Gracious

Designed the layout with papercut illustration by Nikki McClure, and designed the red "chop" logo for Jay T.

How time flies. Best of intentions, but busy, always busy. Blogging never seems to wind up at the top of my priority list. However, there are some favorite projects I’d like to share. I am just going to give you a visual sampling and catch up that way.

I did not design this, but printed and foilstamped it.

The spring has been a bit disappointing around here. The garden is really mixed. Some things prosper, others might as well get torn out of the ground. The weeds seem to be doing VERY well. But I still consider myself very fortunate to have my little bit of ground to work, and appreciate the general fertility of this planet which through all the climate disruptions, pollution, and other factors that make it appear that humans want the extinction of species more than anything, it perseveres… it does everything it possibly can, because it seems it cannot do otherwise.

Designed and printed this for my good friend Gregory Smith, who designed and built the beautiful Dohm Sayre Bindery here at the press.

I wish we could say the same about humanity.
With all we know about ourselves, we can’t seem to behave thoughtfully on a global scale. My facebook status a few weeks ago said “Aggregate behavior tends toward the irresponsible.” I do believe that. Each in our own little way, take a little more than we return to the system (as Americans we can hardly do otherwise), and this all adds up to one gigantic problem of scale. And since it appears that part of human nature involves taking for yourself what you fear others will take in your stead, it takes an extraordinary human emotional intelligence to relinquish the many, many conveniences and easy benefits our global culture has to offer. When corporations are falling over themselves to offer you every imaginable delicacy, convenience, style variation, and fetish object (like my iPhone)… when the system is geared to siphoning money off of every transaction, no wonder it relentlessly encourages us to spend, spend, spend. Prop this thing up. Inflate the bubble.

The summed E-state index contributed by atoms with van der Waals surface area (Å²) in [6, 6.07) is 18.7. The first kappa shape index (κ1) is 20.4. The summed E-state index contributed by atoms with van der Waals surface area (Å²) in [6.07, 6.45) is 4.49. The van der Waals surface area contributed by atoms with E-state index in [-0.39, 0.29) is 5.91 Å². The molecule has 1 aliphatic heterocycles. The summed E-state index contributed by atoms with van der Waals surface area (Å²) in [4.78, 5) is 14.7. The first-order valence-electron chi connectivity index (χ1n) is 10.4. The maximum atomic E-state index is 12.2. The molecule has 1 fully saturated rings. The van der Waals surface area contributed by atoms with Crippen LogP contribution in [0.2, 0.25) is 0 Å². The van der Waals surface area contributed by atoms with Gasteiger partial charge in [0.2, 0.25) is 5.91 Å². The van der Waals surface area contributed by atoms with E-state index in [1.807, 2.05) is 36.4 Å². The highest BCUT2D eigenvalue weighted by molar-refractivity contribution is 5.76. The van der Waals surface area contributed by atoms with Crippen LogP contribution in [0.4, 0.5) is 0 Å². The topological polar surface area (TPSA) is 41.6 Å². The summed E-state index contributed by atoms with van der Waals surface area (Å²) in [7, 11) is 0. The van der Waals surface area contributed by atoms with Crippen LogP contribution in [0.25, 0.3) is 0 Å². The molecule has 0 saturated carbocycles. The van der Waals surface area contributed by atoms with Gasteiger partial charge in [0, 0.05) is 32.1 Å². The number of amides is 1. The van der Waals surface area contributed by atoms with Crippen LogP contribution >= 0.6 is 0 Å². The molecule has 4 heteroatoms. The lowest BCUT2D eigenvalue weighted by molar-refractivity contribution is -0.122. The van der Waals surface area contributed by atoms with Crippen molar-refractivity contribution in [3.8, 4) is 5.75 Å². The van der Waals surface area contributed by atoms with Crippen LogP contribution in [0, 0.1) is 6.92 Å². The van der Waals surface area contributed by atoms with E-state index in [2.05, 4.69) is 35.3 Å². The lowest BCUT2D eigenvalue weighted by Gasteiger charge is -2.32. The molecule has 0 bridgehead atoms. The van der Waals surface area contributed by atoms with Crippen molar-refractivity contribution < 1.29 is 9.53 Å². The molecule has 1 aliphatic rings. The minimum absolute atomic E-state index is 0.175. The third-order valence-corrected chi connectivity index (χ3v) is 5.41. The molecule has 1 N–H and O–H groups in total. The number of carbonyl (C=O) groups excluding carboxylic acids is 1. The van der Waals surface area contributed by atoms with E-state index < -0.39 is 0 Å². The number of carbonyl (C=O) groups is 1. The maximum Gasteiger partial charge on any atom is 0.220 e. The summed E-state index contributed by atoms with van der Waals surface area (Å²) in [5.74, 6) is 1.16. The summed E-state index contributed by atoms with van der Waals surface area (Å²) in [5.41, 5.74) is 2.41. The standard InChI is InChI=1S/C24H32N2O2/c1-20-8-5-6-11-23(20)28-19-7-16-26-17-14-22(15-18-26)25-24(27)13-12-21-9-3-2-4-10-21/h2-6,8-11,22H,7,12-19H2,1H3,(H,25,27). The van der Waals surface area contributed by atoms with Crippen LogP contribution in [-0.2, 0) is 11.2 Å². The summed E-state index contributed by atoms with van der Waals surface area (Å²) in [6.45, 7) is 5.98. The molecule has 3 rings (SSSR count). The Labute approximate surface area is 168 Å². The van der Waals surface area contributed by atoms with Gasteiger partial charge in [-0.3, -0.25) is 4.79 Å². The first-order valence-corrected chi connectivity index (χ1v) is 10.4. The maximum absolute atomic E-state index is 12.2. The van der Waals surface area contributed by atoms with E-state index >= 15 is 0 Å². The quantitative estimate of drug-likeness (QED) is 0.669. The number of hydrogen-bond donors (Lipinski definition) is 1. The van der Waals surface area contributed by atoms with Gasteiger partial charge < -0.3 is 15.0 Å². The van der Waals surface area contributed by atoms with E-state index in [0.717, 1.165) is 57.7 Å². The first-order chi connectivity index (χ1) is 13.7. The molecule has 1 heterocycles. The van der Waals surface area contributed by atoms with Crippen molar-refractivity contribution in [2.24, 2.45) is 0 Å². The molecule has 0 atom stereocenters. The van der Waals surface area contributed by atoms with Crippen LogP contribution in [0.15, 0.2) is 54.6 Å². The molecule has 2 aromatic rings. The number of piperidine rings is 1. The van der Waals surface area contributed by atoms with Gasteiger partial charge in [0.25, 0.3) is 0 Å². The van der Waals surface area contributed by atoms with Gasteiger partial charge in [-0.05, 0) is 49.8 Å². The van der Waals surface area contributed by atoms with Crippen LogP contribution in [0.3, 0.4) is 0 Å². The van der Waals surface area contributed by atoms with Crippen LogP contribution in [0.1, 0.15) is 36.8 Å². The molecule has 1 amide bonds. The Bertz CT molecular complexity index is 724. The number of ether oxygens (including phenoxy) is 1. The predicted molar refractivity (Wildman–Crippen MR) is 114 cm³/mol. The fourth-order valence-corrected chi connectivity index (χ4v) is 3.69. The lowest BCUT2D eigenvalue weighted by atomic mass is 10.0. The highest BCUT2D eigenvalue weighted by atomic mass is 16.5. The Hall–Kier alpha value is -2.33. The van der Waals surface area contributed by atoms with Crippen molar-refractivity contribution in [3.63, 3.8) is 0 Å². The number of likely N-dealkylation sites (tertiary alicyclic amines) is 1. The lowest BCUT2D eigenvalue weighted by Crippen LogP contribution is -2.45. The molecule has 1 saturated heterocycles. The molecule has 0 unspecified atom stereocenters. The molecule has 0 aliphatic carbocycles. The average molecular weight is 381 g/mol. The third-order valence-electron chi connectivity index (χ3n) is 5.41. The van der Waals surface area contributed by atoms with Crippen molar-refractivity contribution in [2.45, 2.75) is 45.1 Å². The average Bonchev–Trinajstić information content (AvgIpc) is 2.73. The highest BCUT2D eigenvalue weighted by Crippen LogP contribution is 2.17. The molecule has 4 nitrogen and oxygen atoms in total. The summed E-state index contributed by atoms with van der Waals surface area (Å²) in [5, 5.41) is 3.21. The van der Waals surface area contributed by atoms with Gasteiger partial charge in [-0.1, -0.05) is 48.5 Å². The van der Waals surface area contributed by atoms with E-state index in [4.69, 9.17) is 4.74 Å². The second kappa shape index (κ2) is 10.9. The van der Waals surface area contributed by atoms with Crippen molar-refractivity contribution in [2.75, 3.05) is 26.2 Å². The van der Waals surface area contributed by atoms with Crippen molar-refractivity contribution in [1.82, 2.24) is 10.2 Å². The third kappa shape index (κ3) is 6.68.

A fun project for my favorite coffee roaster... with an illustration I made from a classic scene from Spinal Tap.

I just love how we were recently schooled on the nature of the housing “bubble” and admonished that we did not take our lesson from the tech “bubble”, when the whole economy IS a bubble, and the prosperity of everyone, it would seem, depends upon every one of us expelling as much hot air into it as possible, even if we must borrow a king’s ransom to do so. Truly, if we all trimmed ourselves back to the absolute essentials, the whole thing would explode and come crashing down like the Hindenburg that it is. Think of all the people whose livelihoods depend upon our common agreement to  pursue extravagance. That is, almost every one of us. Letterpress is certainly an extravagance.

Kellie drew this lovely bee herself, and I worked it into a logo. She is a friend from elementary school, and my beekeeping bud and helper.
Just one piece of a large portfolio of wedding pieces for a wonderful customer. I love my customers!

It just makes me want to be thoughtful about what we really, truly need. I know this is a hackneyed sentiment at this point… even consumer culture has fetishized these notions and printed them stylishly on t-shirts and notepads and calendars that fly off the shelves, enriching someone. Yet, the question remains. It is irreducible. What do we really, truly need? If our communities were intact and observed the sort of interdependence that is natural to our species… if we took care of each other, healed each other, fed each other, fixed each other’s wheelbarrows, played with each other, and legislated the fact of our importance to each other, we would need very little else.

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Owner, designer, printer at an historic letterpress printshop

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